World may not be as ready for electric vehicles as predicted

A looming issue for the industry is whether there will be enough battery manufacturing capacity to supply all manufacturers. PHOTO: BLOOMBERG

NEW YORK (REUTERS) - The debate over how soon a significant share of individual car and truck buyers in the world's major car markets want to switch to an electric vehicle (EV) is supposed to be over.

But is it?

Let us start with Wall Street. Investors have gone cold on most EV company shares, slashing US$400 billion (S$557 billion) from the market caps of 10 leading EV start-ups in the past six months.

Of the combined market caps of those 10, Tesla makes up US$935 billion, or more than 90 per cent of the total. Rivian, with a market value of US$28.5 billion, accounts for more than 40 per cent of the remainder.

Rivian shares are down 69 per cent for the year to date, which makes General Motors' flat performance for the year look stellar. Remember when Detroit chief executives wanted to be valued like tech companies? Not so much anymore.

Investors are reacting to a wide range of factors, including the end of free money from the United States Federal Reserve. But there are a lot of questions about how ready the world and the battery vehicle industry are to have half or more new vehicles sold be electric by 2030.

A looming issue for the EV industry is whether there will be enough battery manufacturing capacity to supply all the vehicles manufacturers intend to build by the end of the decade.

Benchmark Mineral Intelligence, a consultancy which tracks global battery capacity and raw materials supplies in detail, sees a nearly 9 per cent shortfall in battery production versus EV demand by 2030.

The good news for EV manufacturers is that between now and 2025, Benchmark forecasts EV battery-makers will have more than enough capacity to supply projected EV production. The next five years are less certain.

Benchmark senior analyst Aran Waid cautions that it can take two to five years for a new battery plant to produce at 80 to 85 per cent capacity, and mature plants in China can still run at as low as 65 per cent capacity.

This is why car industry executives are scrambling to lock in battery-supply deals, and why governments - including the United States Joe Biden administration - are prepared to subsidise battery production and supply-chain development.

This week, the Biden administration kicked off a roadshow to encourage US battery-manufacturing companies to apply for more than US$3 billion in Energy Department grants aimed at amplifying private investment in battery manufacturing and related activities, though not raw material mining.

The details of the programme are not set and the short-term impact will be minimal - if you set aside the potential political benefits of promoting EV jobs in the Midwest ahead of the mid-term elections.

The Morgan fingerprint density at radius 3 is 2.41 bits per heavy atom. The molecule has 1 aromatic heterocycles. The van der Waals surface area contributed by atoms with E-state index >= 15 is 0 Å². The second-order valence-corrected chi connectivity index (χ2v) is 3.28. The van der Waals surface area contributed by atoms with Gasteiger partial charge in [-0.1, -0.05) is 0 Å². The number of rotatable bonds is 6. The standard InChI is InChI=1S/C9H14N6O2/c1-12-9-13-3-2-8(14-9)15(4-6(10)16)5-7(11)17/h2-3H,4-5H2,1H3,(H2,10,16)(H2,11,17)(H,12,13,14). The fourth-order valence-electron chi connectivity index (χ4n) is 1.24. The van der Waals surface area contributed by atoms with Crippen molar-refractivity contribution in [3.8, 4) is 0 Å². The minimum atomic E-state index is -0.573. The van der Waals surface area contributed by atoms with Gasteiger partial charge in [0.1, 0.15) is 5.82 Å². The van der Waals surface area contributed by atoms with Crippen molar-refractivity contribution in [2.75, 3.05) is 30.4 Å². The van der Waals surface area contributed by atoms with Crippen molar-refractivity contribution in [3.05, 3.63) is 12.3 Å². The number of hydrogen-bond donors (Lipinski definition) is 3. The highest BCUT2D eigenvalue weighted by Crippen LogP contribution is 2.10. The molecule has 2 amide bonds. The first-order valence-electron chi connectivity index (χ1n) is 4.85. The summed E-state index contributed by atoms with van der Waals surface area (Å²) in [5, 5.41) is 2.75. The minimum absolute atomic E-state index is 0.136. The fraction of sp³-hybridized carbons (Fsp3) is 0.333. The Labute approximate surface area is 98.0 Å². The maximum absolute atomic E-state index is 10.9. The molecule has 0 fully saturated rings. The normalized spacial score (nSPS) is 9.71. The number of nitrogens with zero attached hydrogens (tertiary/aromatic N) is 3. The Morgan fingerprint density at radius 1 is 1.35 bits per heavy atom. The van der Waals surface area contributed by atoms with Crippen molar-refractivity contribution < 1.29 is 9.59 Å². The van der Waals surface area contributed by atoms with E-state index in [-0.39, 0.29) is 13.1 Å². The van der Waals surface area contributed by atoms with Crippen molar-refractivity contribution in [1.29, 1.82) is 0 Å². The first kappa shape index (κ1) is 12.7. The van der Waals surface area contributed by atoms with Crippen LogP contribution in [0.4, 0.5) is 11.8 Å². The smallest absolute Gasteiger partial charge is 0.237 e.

"It's a step towards the White House's goal for half of vehicle sales to be electric by 2030, but it will take years for the effect to impact the vehicle industry," said Ms Lisa Whalen, an auto and mobility analyst at Morning Consult.

Many companies will compete for the federal money. The US car sector's anxiety about depending on China for battery materials could lift start-ups that want to create North American-based battery manufacturing capacity.

Separately, Seattle start-up Group14 Technologies landed US$400 million in fresh capital from a group led by Porsche to develop its silicon anode technology.

It is not just Washington that is giving the American EV industry a helping hand. Georgia has promised US$1.5 billion in subsidies to Rivian's proposed EV manufacturing complex there. The authorities in Shanghai sent workers to help Tesla restart its factory there after a Covid-19 shutdown.

Batteries and assembly plants are important, but adequate production capacity alone does not assure that markets are ready for a mass switch to electric vehicles.

Machines are seen on a battery tray assembly line in Woodstock, Alabama, on March 15, 2022. PHOTO: REUTERS

LeasePlan, a company that manages 1.8 million vehicles globally, has done a new study on how ready US states are to support substantial EV fleets. It has concluded none of them are.

LeasePlan said it looked at the ratio of EVs to public chargers, availability of public chargers, level of state incentives, current market shares for electric vehicles and climate suitability, which means how cold a place can get.

On those measures, it found that the best-prepared states are Nevada, Mississippi and Hawaii. That may come as a surprise to California, the US state with by far the highest market share of EVs at 12.5 per cent, according to US Energy Department data.

To put things in perspective, California's EV share is nothing compared with Norway's, where 65 per cent of all vehicles sold last year were fully electric.

But it is ahead of Singapore, where 8 per cent of new cars sold in the first quarter of 2022 were EVs. And according to consulting firm McKinsey, EVs made up 2.5 per cent of all light vehicles sold around the world in 2019.

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